Climbing money market rates are beginning to work their magic by allowing money fund companies to unwind some of the most painful stages of their fee waivers, but those same higher overnight and short-term rates have been drawing investors out of funds and into Treasury bills and other direct instruments. Rate data released by the Treasury show 4-week, 13-week and 26-week Treasury bill rates last week at their highest levels since August 2009. Rates of 0.14%, 0.16%, and 0.24%, respectively, as of March 18 were more than double their level of a month prior, and a welcome relief following the near-zero periods of December 2009 and January 2010. (See recent CP rates from the Federal Reserve here.)

Though money fund yields have inched up ever so slightly -- our Crane 100 Money Fund Index of the 100 largest taxable money market mutual funds has risen a mere one basis point off its record lows, from 0.04% to 0.05%. But the underlying market shift towards the higher end of the Fed's zero-to-25 basis point target range could take many money funds off of a death-watch. Large funds could likely survive indefinitely with gross yields of 15-30 basis points; even their outlook was uncertain in a zero to 15 bps range. Money funds currently charge average expenses of 0.27% annualized as measured by our Crane 100. (This is down from 0.37% a year ago. Current expense ratios could be even lower as our numbers may not reflect the full impact of fee waivers.)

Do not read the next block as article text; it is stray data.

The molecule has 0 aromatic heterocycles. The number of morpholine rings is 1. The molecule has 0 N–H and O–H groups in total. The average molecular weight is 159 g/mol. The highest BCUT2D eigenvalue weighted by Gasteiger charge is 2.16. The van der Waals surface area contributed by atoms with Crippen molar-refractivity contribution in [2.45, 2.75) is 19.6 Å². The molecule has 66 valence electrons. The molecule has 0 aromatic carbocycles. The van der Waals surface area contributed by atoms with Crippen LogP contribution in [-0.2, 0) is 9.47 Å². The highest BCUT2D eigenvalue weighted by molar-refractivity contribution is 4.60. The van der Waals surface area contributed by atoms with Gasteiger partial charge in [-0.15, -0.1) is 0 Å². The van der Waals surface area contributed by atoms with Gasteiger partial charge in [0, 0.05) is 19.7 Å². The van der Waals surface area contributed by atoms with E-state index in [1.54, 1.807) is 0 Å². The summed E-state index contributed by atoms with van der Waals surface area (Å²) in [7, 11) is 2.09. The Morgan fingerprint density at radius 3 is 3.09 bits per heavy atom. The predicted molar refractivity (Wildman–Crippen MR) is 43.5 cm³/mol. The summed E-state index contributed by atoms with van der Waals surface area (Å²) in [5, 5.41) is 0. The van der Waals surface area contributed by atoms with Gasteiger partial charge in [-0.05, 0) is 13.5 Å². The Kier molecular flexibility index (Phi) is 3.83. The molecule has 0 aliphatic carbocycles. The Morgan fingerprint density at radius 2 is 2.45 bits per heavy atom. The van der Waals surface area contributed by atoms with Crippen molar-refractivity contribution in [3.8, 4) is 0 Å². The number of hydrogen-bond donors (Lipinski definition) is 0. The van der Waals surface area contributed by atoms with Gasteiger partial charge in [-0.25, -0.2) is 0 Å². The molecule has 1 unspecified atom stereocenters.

As an FT article "Beware, repo rates are on the rise" explained (citing a Barclays Capital report), "It's been less than a month since the Federal Reserve resumed its Supplementary Financing Program in a bid to begin draining liquidity, but the effects are already creeping into the rate market."

But FT quotes Barclays, "Instead, our economists expect the Fed to raise interest rates in September -- which may be a few months earlier than the consensus. With reverse repos unlikely to begin until late June at the earliest, our sense is that markets may be over-reading what to us seems to be a purely technical reaction to an overabundance of collateral in the repo market." Nonetheless, the slightly higher yields are a welcome development. Whether they last remains to be seen.

Money funds continued to see outflows on Monday, though the pace has slowed considerably. Our Money Fund Intelligence Daily shows assets declining by $2.5 billion on March 22 with a decline of $22.7 billion in the week ended Monday. The extremely heavy outflows of March 12 ($20.0 billion) and March 15 ($28.4 billion) were followed by much more moderate declines of $8.5 billion (3/16), $4.0 billion (3/17), $1.1 billion (3/18), and $6.5 billion (3/19). It appears that the quarterly tax payments, coupled with a surprise spike in repo rates, were the biggest factors in the sucking sound eminating from the money fund sector. (Today's MFI Daily shows that money funds actually inched higher Tuesday, March 23, rising $707 million.)

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